3 Common Awkward Moments at School (and how to overcome them)

It doesn’t matter how great your social skills are, or how many friends you have—at some point you’ll be caught in an awkward moment. Awkward moments can arise whenever you aren’t able or aren’t sure how to uphold a social norm in public.  Some people find it easy to push these moments aside and make a quick recovery. But this can be particularly difficult for children to do, especially those who don’t have a very solid grasp on social norms to begin with. Since today is Awkward Moments Day, we thought we’d break down three awkward social situations commonly encountered in school, and give our advice on how to overcome them as quickly and painlessly as possible.

  • The Situation: You find yourself alone in the crowd.

Why it’s awkward: Nobody likes walking into a room full of people they hardly know. But it can happen in the classroom, cafeteria, class assembly, pep rally, etc. Most children, and even adults cringe at the thought of being all alone in the crowd. It raises all sorts of insecurities, one of the most common being the “everyone is looking at me” fear.

How to overcome it:  Recognize that as long as you aren’t doing something totally out of the ordinary in an effort to attract your friends or get someone to talk to you, everyone is probably not looking at you. Instead of wondering what is going through the minds of your classmates, focus on the task at hand-beginning your classwork, eating your lunch, waiting politely for the meeting to begin. If you happen to end up sitting near an acquaintance who is not necessarily a friend, take the opportunity to get to know them better by asking appropriate questions such as “how did you feel about the homework?” or “what did you think of the book?” You may not make a life-long friend, but you will at least have someone to keep you company.

  • The situation: A group project is assigned in class—and you don’t get to pick your group-mates.

Why it’s awkward: Random peer groupings typically force you to interact with people outside of your usual social group. This could mean learning to work with people you don’t know very well, or even people that you haven’t gotten along with in the past. It can be uncomfortable spending time with unfamiliar classmates, voicing ideas that have the potential to be rejected, and figuring out your role within the group.

How to overcome it: Remember that regardless of who the group members are, you all have at least one thing in common: you’re working on the same project. You may find that you connect with your group-mates on other topics, but at least in the beginning it’s okay to limit your interactions to discussing the project. Things can get tricky as you find that everyone is bringing different ideas, visions, and working styles to the table, but that doesn’t mean you need to get fired up. Instead, try listening carefully to what the other group members are saying. Show them that you’ve given their ideas consideration by talking through the pro’s and con’s with them. Acknowledge that there are ways to approach the assignment other than your own, and be open to those ways. Your group members will appreciate your patience, and open-mindedness, and hopefully follow your example.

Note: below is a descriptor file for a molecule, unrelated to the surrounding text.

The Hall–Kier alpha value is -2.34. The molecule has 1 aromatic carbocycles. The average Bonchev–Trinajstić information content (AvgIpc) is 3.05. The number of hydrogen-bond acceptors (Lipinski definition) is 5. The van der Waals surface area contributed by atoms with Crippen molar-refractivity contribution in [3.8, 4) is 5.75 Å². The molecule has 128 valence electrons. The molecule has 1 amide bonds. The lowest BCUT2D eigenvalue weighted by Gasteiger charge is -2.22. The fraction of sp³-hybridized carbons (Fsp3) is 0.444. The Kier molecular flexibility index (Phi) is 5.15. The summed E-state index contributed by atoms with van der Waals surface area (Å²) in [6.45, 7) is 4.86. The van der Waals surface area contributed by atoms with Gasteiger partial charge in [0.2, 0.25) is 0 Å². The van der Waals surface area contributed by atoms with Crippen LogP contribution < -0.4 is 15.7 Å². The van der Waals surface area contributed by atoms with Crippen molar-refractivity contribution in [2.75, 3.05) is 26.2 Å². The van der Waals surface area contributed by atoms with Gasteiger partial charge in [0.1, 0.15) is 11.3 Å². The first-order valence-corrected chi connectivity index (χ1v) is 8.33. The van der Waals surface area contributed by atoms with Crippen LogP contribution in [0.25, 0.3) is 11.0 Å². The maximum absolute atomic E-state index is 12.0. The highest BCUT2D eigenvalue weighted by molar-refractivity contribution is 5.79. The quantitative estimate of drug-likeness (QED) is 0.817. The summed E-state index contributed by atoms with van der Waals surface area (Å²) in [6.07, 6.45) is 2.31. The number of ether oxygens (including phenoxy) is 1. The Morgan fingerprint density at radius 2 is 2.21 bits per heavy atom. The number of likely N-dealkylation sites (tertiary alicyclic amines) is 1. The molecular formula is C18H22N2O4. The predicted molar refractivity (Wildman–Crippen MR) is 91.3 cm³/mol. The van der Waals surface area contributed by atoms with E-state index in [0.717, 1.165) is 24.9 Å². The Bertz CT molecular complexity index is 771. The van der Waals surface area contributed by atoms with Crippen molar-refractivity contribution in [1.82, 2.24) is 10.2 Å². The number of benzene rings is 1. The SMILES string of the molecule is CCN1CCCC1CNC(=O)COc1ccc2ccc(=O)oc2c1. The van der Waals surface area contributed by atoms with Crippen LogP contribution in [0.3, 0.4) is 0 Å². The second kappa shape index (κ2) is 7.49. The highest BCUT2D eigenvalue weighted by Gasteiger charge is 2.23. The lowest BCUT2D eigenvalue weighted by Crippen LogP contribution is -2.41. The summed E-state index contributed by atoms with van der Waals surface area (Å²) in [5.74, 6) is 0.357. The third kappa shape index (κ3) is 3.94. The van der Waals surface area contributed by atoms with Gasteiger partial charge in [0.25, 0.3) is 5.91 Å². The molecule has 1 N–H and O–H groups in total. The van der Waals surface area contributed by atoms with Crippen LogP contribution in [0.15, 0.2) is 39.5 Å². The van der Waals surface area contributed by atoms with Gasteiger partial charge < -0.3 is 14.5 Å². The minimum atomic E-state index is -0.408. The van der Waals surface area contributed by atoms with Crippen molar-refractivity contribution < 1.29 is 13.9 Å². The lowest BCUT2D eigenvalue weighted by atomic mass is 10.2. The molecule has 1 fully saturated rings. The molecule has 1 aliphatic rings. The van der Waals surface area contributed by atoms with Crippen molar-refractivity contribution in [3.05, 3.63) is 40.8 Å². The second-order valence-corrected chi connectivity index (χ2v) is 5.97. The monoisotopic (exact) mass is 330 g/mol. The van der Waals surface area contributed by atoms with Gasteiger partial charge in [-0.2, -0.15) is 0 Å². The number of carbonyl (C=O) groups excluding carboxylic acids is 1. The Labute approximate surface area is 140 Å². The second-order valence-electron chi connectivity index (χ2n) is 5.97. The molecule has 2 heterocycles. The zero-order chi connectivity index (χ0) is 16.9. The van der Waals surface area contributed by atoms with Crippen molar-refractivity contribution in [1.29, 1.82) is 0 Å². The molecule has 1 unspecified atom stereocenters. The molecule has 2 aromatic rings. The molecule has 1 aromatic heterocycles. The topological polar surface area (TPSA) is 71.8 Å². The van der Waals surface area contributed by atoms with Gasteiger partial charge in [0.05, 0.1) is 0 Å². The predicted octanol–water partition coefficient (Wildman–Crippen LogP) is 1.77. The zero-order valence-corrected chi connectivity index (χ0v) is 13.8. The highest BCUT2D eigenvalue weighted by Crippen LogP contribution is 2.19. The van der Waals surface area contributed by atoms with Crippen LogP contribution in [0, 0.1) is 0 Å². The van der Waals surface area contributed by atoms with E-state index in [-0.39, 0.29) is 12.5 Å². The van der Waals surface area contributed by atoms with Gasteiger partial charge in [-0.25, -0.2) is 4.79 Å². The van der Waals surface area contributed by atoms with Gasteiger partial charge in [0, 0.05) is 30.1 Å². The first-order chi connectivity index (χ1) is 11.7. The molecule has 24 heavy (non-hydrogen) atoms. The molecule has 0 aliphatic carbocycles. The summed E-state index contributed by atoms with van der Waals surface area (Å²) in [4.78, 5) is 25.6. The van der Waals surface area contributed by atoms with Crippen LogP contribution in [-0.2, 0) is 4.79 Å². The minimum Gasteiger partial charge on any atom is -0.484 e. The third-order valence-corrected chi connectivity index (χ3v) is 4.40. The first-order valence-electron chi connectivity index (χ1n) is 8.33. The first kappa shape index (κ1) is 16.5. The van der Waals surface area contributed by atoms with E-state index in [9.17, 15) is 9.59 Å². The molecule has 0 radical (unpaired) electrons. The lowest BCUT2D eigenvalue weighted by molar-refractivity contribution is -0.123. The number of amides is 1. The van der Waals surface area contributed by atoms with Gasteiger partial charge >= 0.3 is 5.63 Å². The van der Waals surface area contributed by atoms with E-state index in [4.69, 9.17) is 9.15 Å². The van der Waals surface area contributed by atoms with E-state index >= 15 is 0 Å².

•  The Situation: General hallway clumsiness

Why it’s awkward: We’d all like to be graceful, smooth and poised as we navigate a crowded hallway, but unfortunately, most of us just aren’t. When you trip, slam into another student, drop your belongings in public, it feels like you are calling attention to yourself for something you’ve done wrong. Making matters worse, the other children might laugh or stare at your mistake. In cases where another student was involved, you also have to worry about his (or her) reaction.

How to overcome it: Realize that it’s okay to laugh at yourself. Acknowledge the moment, remember that everyone makes mistakes, and go about your day. If another student was involved, be considerate. Apologize and check to see that he or she is okay. Odds are, everyone will have forgotten about it by the time they make it to their next class as long as you stay polite and composed.

It is worth noting that overcoming any awkward situation requires social skills. In most cases, you need to keep your cool, be patient, and communicate effectively with those around you. For children who struggle socially, these things can be especially difficult to do. That’s one of the reasons it’s important to take note if your child seems to struggle with social skills, and help find the best way to him or her improve them. I think we can all agree that the fewer awkward moments a child has to encounter, and the more tools he has at his disposal to overcome them, the better!

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Isa Marrs is the Founder and Executive Director of the Where I Can Be Me® social skills program. She is a board-certified speech-language pathologist who specializes in pragmatic language (social skills) disorders in children. Read More